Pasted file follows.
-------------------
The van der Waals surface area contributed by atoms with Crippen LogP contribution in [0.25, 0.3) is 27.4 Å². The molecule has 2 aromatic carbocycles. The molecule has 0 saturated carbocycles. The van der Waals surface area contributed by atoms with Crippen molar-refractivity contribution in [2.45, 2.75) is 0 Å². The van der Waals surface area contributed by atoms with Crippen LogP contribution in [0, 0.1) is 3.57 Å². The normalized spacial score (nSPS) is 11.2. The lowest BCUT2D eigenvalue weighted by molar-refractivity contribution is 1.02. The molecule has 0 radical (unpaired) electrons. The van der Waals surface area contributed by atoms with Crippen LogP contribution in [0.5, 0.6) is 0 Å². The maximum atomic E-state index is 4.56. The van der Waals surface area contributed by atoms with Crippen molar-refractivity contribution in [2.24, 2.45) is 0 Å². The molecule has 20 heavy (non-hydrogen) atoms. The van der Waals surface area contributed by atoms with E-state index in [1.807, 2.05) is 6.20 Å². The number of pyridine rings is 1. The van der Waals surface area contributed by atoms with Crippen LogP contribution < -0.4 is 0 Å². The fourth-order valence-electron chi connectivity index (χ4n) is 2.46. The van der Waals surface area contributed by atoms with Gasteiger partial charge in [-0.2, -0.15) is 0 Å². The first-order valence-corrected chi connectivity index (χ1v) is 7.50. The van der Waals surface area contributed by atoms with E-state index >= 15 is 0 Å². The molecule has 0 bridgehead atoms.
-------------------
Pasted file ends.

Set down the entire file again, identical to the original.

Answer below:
The van der Waals surface area contributed by atoms with Crippen LogP contribution in [0.25, 0.3) is 27.4 Å². The molecule has 2 aromatic carbocycles. The molecule has 0 saturated carbocycles. The van der Waals surface area contributed by atoms with Crippen molar-refractivity contribution in [2.45, 2.75) is 0 Å². The van der Waals surface area contributed by atoms with Crippen LogP contribution in [0, 0.1) is 3.57 Å². The normalized spacial score (nSPS) is 11.2. The lowest BCUT2D eigenvalue weighted by molar-refractivity contribution is 1.02. The molecule has 0 radical (unpaired) electrons. The van der Waals surface area contributed by atoms with Crippen LogP contribution in [0.5, 0.6) is 0 Å². The maximum atomic E-state index is 4.56. The van der Waals surface area contributed by atoms with Crippen molar-refractivity contribution in [2.24, 2.45) is 0 Å². The molecule has 20 heavy (non-hydrogen) atoms. The van der Waals surface area contributed by atoms with E-state index in [1.807, 2.05) is 6.20 Å². The number of pyridine rings is 1. The van der Waals surface area contributed by atoms with Crippen LogP contribution < -0.4 is 0 Å². The fourth-order valence-electron chi connectivity index (χ4n) is 2.46. The van der Waals surface area contributed by atoms with Gasteiger partial charge in [-0.2, -0.15) is 0 Å². The first-order valence-corrected chi connectivity index (χ1v) is 7.50. The van der Waals surface area contributed by atoms with E-state index >= 15 is 0 Å². The molecule has 0 bridgehead atoms.